“This curriculum is very expensive and too demanding on parents. First, it assumes all children have both parents or live with a parent,” said Joseph Owoi, a parent in Turkana.

They said implementation of CBC in remote places like Turkana or Marsabit will not be easy owing to poor network coverage and nomadism.

Parents involvement

Kenya National Union of Teachers (Knut) officials in the North Rift, led by Uasin Gishu branch Executive Secretary Sammy Bor and his Baringo counterpart Joshua Cheptarus, said CBC is a good idea but the implementers did not foresee the challenges being witnessed.

“It seems they did not consider issues such as parents involvement. The government did not consider teacher training and provision of adequate facilities related to the execution of this curriculum,” Bor said.

In Nakuru, parents cited high costs and inefficiency of CBC and urged the Ministry of Education to make changes to the curriculum. They said the system had become too expensive with schools demanding projects that require money.

Veronicah Nyambura, who has a grandchild in Grade One, said the cost of the projects was too high, adding that she was spending a lot on assignments in addition to school fees.

“I am the only guardian to my granddaughter after my daughter passed on and I can tell you some of the things they bring home as assignments is overwhelming,” said Nyambura.

She said she has had to adjust her working hours to help her granddaughter with assignments.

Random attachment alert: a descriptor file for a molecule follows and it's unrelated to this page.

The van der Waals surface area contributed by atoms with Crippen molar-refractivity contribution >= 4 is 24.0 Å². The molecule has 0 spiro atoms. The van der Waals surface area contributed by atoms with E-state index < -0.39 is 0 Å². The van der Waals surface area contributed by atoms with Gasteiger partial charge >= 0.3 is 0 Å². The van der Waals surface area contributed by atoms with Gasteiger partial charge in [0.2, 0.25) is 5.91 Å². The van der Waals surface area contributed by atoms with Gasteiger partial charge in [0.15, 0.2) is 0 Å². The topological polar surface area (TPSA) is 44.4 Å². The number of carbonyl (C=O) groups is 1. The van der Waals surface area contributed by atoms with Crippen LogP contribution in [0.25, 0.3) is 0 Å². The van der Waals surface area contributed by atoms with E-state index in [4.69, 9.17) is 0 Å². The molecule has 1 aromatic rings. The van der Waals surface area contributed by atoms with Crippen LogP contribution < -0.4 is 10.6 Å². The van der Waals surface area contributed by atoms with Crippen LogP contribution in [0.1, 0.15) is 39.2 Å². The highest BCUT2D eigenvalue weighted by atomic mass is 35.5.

“The last time she was assigned to make a shaker which requires wires, sticks and bottle tops. It was difficult assembling the materials,” she said.

Justus Mwangi, a single parent, said it is difficult for some parents to help with assignments owing to pressure of work. He added that some parents do not have smartphones and or money to fund some of the projects.

Covid impact

“We sometimes have to hire specialists to do our projects and we pay them since we don’t have the time. Sometimes the child fails to understand the skills we intended to impart on them,” said Mwangi.

In Kisumu, parents are slowly adjusting to their new role under CBC but agree the cost of implementing it is too high.

Janet Oriwa, a parent with three children in a private school in Kisumu town, said the implementation of the new system means parents have to reorganise their schedules to attend to their children’s learning needs.

Oriwa said CBC is not only involving to parents and children but is also costly.

George Kapiyo said parents were finding it difficult adjusting to the requirements of CBC. He said most parents were financially constrained, especially with the impact of Covid-19 pandemic, and could not, therefore, meet requirements of CBC. 

Meanwhile, union officials have faulted Magoha over the directive that public schools use projectors as a cost-cutting measure.

Knut Homa Bay branch chairman Patrick Were said the directive was ill-advised as schools were not prepared to use such gadgets to deliver CBC lessons.

He said most schools face infrastructure challenges, including electricity, making such a directive difficult to implement. He added that many teachers were not familiar with the use of projectors.—Compiled by Reuben Mwambingu, Wycliff Kipsang, Roy Lumbe and Noven Owiti